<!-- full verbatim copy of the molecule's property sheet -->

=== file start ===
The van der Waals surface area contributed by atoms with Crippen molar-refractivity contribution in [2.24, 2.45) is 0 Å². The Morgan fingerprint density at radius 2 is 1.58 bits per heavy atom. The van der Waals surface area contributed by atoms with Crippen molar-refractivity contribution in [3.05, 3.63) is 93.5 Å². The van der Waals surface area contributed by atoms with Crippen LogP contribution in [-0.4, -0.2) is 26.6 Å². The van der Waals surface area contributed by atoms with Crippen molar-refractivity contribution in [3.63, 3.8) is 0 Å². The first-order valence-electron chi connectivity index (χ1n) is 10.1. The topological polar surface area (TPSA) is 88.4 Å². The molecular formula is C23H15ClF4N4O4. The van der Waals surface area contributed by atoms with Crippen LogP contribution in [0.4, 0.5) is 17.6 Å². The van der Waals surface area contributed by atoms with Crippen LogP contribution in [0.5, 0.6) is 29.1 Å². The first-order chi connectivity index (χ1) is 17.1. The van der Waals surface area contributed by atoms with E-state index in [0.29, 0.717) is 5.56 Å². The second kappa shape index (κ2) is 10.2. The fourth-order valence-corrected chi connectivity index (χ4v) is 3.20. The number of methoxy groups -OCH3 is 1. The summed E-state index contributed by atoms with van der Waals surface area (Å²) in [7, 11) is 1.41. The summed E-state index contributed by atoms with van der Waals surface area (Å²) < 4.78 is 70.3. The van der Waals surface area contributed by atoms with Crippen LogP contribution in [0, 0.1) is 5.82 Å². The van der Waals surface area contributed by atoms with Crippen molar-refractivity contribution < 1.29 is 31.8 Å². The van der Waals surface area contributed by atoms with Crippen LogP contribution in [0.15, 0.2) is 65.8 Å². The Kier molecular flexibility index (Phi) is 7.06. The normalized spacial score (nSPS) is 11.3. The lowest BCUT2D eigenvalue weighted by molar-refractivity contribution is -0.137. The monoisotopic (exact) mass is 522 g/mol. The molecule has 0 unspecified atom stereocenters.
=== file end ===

The van der Waals surface area contributed by atoms with Crippen molar-refractivity contribution in [2.24, 2.45) is 0 Å². The Morgan fingerprint density at radius 2 is 1.58 bits per heavy atom. The van der Waals surface area contributed by atoms with Crippen molar-refractivity contribution in [3.05, 3.63) is 93.5 Å². The van der Waals surface area contributed by atoms with Crippen LogP contribution in [-0.4, -0.2) is 26.6 Å². The van der Waals surface area contributed by atoms with Crippen molar-refractivity contribution in [3.63, 3.8) is 0 Å². The first-order valence-electron chi connectivity index (χ1n) is 10.1. The topological polar surface area (TPSA) is 88.4 Å². The molecular formula is C23H15ClF4N4O4. The van der Waals surface area contributed by atoms with Crippen LogP contribution in [0.4, 0.5) is 17.6 Å². The van der Waals surface area contributed by atoms with Crippen LogP contribution in [0.5, 0.6) is 29.1 Å². The first-order chi connectivity index (χ1) is 17.1. The van der Waals surface area contributed by atoms with E-state index in [0.29, 0.717) is 5.56 Å². The second kappa shape index (κ2) is 10.2. The fourth-order valence-corrected chi connectivity index (χ4v) is 3.20. The number of methoxy groups -OCH3 is 1. The summed E-state index contributed by atoms with van der Waals surface area (Å²) in [7, 11) is 1.41. The summed E-state index contributed by atoms with van der Waals surface area (Å²) < 4.78 is 70.3. The van der Waals surface area contributed by atoms with Crippen LogP contribution in [0, 0.1) is 5.82 Å². The van der Waals surface area contributed by atoms with Crippen molar-refractivity contribution < 1.29 is 31.8 Å². The van der Waals surface area contributed by atoms with Crippen LogP contribution in [0.15, 0.2) is 65.8 Å². The Kier molecular flexibility index (Phi) is 7.06. The normalized spacial score (nSPS) is 11.3. The lowest BCUT2D eigenvalue weighted by molar-refractivity contribution is -0.137. The monoisotopic (exact) mass is 522 g/mol. The molecule has 0 unspecified atom stereocenters.